Sharing the SARS CoV-2 vaccine’s genetic code by shedding, breast feeding and blood transfusions.

Sharing the SARS CoV-2 vaccine’s genetic code by shedding, breast feeding and blood transfusions.

Regarding the SARS CoV-2 vaccines, both the two mRNA types (Pfizer and Moderna) and the two DNA types (J&J and Astra Zeneca) sneak a genetic code into a person’s body to stimulate the production of a portion of the virus known as the spike protein. Note that this process is not reproducing the whole genetic code for the virus, but only for the spike protein. The genetic vaccines use different methods to hide the inoculated spike protein’s genetic code from the immune system so it can penetrate the cell when it is inoculated into an upper arm muscle. In all cases, however, many different tissues and cells of the body become the manufacturing plants for the virus’ spike protein, which is targeted for antibody production and T cell activation by providing an antigen. Different portions of the viral portions are known as antigens. This is unlike traditional vaccines that directly introduce a weaker version of the whole virus and the body responds by making antibodies to the whole virus, including 28 proteins in SARS-CoV-2  and not just the spike protein. Notably, the body’s natural immunity produces antibodies to the whole virus and not just the spike protein which is why it is more potent, longer lasting and less susceptible to variants evading it.

Several relevant observations in this published research paper have been made to compare a vaccine mRNA induced spike protein antigen to a natural COVID-19 infection antigen.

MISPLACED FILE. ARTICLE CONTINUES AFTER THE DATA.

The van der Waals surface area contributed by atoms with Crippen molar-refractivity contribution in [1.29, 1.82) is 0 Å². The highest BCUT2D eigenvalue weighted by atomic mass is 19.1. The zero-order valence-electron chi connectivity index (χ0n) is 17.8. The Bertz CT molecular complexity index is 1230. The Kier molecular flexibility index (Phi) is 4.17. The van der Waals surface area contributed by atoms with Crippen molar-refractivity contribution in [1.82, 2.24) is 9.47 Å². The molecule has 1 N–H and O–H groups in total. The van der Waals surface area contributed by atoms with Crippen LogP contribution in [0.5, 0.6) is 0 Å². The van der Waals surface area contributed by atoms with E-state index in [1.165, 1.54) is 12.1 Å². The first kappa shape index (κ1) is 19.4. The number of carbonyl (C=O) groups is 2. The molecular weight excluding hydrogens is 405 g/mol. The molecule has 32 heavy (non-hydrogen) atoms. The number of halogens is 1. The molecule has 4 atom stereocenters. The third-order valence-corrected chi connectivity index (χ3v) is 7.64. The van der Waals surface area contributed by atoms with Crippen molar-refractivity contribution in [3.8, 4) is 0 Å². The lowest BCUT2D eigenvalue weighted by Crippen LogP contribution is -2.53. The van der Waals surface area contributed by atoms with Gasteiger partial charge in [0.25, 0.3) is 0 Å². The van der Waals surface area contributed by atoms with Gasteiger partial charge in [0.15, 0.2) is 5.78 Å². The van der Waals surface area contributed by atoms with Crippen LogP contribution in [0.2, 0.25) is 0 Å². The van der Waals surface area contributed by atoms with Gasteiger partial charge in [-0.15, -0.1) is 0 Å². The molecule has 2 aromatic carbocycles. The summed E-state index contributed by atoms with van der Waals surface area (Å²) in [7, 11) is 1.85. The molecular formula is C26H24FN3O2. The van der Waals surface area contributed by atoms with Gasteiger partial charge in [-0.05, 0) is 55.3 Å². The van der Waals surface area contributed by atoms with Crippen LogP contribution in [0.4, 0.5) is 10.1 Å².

The quantity and duration observations are of particular note. There was an abundance of vaccine induced antibodies after 16 days post second dose and still present as late as 60 days post second dose. The naturally infected person, however, showed a much broader response that was not restricted to just the spike protein. With respect to duration, the spike protein was found in the plasma of 96% of the vaccinees at day 1-2 and in 63% at day 7 after the prime vaccine dose. In contrast, spike was only detectable in 5 of 64 infected and COVID-19-positive patients. This was likely due to more successful irradication of the virus and removal of the antigens. Nonetheless, repeated vaccinations were required to maintain antibody levels, whereas it was more persistent in those that were naturally infected and recovered from COVID-19.  

The question now is whether the spike protein is toxic or not. Here is but one of many papers showing that the spike protein can cross the blood/brain barrier and cause neuronal injury. Therefore, it is toxic.

Body fluids derived from the blood stream are potential carriers of the toxic spike protein when it is found in higher concentrations. However, the issue is how stable and how high can the concentration of the spike protein can be in the circulation of vaccinated individuals is questionable. This might be a significant issue for blood donors in the future. Saliva and breast milk are two body fluids that are also potential sources of spike protein. A nursing mother might provide both spike antibodies and spike protein to her infant. However, in a US study of 31 breast-feeding women, 67% experienced side effects after dose one and 61% after dose two of the vaccine.

Exosomes (a small vesicle secreted from a cell) containing vaccine induced spike proteins can be found in the blood stream prior to antibody formation. This could support a hypothesis of shedding of the vaccine induced spike protein.

Related Posts

Dr. Ryan Cole Interview (Video)

Dr. Ryan Cole is a pathologist and virology expert from the United States. In this interview he covers a variety of topics concerning the COVID-19